Triamcinolone Acetonide

By Rania Gollakner, BS, DVM, MPH

What is triamcinolone acetonide?

Triamcinolone acetonide (brand names: Vetalog®, Kenalog®, Cortalone®, TriamTabs®, Aristocort®) is a systemic glucocorticoid used to treat many conditions in many species. Broad uses include the following: replacement therapy for Addison’s disease, as an anti-inflammatory, and as an immune suppressant. It is labeled for treating inflammation, acute arthritis, allergic, and dermatological disorders.

Some triamcinolone products for use with certain inflammatory conditions at certain doses is FDA-approved, however, other uses in cats, dogs, and horses is ‘off label’ or ‘extra label’. Many drugs are commonly prescribed for off label use in veterinary medicine. In these instances, follow your veterinarian’s directions and cautions very carefully as their directions may be significantly different from those on the label.

How is triamcinolone acetonide given?

Triamcinolone acetonide is given by mouth in the form of a tablet or powder. Give with food. It can also be given as an injection in the hospital setting, either into the system or localized into a joint. If on once daily dosing, if possible, give it in the morning to dogs and horses, and give it in the evening to cats.

Do not stop this medication abruptly; taper slowly to avoid complications. Do not use in pets that are undergoing allergy testing within the next month, unless otherwise advised by your veterinarian.

This medication will take effect quickly, in about 1 to 2 hours, and improvement in clinical signs should follow.

What if I miss giving my pet the medication?

If you miss a dose, give it when you remember, but if it is close to the time for the next dose, skip the dose you missed and give it at the next scheduled time, and return to the regular dosing schedule. Never give your pet two doses at once or give extra doses.

Are there any potential side effects?

The most common side effects include increased drinking, increased urination, and increased appetite. At higher doses and during long-term use, side effects may also include vomiting, diarrhea, mild behavioral changes, and panting. Serious side effects include gastrointestinal ulceration characterized by a lack of appetite, black or bloody stools, bloody vomit, or high fever, as well as haircoat changes, pot belly, weight gain, weakness, liver and lipid elevations, aggressive behavior, muscle wasting, abnormally low energy, or diabetes characterized by weight loss in the face of good appetite, excessive thirst and urination.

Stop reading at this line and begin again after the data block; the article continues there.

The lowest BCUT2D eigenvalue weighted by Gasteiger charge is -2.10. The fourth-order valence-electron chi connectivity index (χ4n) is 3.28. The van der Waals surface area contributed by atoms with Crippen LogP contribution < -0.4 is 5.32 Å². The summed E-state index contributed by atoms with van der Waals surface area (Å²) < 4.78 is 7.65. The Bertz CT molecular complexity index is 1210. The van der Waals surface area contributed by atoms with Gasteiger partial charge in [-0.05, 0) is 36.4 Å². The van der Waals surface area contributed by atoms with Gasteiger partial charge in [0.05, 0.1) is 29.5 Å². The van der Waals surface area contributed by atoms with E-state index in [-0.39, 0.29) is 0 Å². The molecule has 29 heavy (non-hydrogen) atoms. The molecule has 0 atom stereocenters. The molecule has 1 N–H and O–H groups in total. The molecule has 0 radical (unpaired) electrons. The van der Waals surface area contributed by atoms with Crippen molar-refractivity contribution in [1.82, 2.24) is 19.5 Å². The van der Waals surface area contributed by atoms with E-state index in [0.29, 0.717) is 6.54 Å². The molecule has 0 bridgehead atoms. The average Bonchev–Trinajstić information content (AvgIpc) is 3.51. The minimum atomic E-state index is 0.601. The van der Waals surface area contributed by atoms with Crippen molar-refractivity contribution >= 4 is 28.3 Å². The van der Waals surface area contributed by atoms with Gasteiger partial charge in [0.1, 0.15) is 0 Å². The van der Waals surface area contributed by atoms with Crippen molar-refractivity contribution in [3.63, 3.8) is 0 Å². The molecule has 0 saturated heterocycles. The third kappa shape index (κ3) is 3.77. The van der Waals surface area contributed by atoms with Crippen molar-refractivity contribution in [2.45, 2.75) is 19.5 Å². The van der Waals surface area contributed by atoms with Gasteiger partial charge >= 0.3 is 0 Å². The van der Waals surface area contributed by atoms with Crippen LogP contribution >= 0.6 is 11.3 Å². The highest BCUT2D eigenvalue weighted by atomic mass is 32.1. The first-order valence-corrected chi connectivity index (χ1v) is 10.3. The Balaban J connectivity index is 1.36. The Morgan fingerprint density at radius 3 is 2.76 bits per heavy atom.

This moderate-acting medication should stop working in a few days, although effects can be longer in pets with liver or kidney disease.

Are there any risk factors for this medication?

Triamcinolone acetonide should not be used in pets that are allergic to it, or with systemic fungal infections (unless it is used to treat Addison’s disease), viral infections, ulcers, tuberculosis, or Cushing’s disease. Use cautiously in pets with diabetes, heart or vascular disease, other types of infections, osteoporosis, high blood pressure, or kidney disease. Use triamcinolone acetonide cautiously in young animals as this medication can stunt growth. Extremely caution should be taken when using triamcinolone acetonide in pregnant or lactating pets or in pets receiving medications that can cause ulcers.

Do not stop this medication abruptly; taper slowly to avoid complications.

Do not use in pets that are undergoing allergy testing within the next month, unless otherwise advised by your veterinarian.

Are there any drug interactions I should be aware of?

The following medications should be used with caution when given with triamcinolone acetonide: amphotericin B, analgesics, anticholinesterases, aspirin, barbiturates, bupropion, cyclophosphamide, cyclosporine, digoxin, potassium-depleting diuretics, ephedrine, erythromycin/clarithromycin, estrogens, insulin, isoniazid, -azole antifungals, mitotane, non-steroidal anti-inflammatory drugs (NSAIDs), phenobarbital, rifampin, vaccines, or warfarin.

Be sure to tell your veterinarian about any medications (including vitamins, supplements, or herbal therapies) that your pet is taking.

This medication may also interact with laboratory tests, such as allergy tests, as well as cholesterol, urine glucose, potassium, and thyroid levels.

Is there any monitoring that needs to be done with this medication?

Monitoring recommendations will vary depending on the reason for use, the dosage, duration of therapy, and your pet’s health status. Common monitoring includes bloodwork and urinalysis, blood sugar levels, ACTH stimulation tests, weight and appetite status, signs of swelling, and serious side effects. Your veterinarian may monitor your pet to be sure that the medication is working.

How do I store triamcinolone acetonide?

Store this medication at room temperature between 59°F and 86°F (15°C and 30°C) and protect from light.

What should I do in case of emergency?

If you suspect an overdose or an adverse reaction to the medication, call your veterinary office immediately. If they are not available, follow their directions in contacting an emergency facility.

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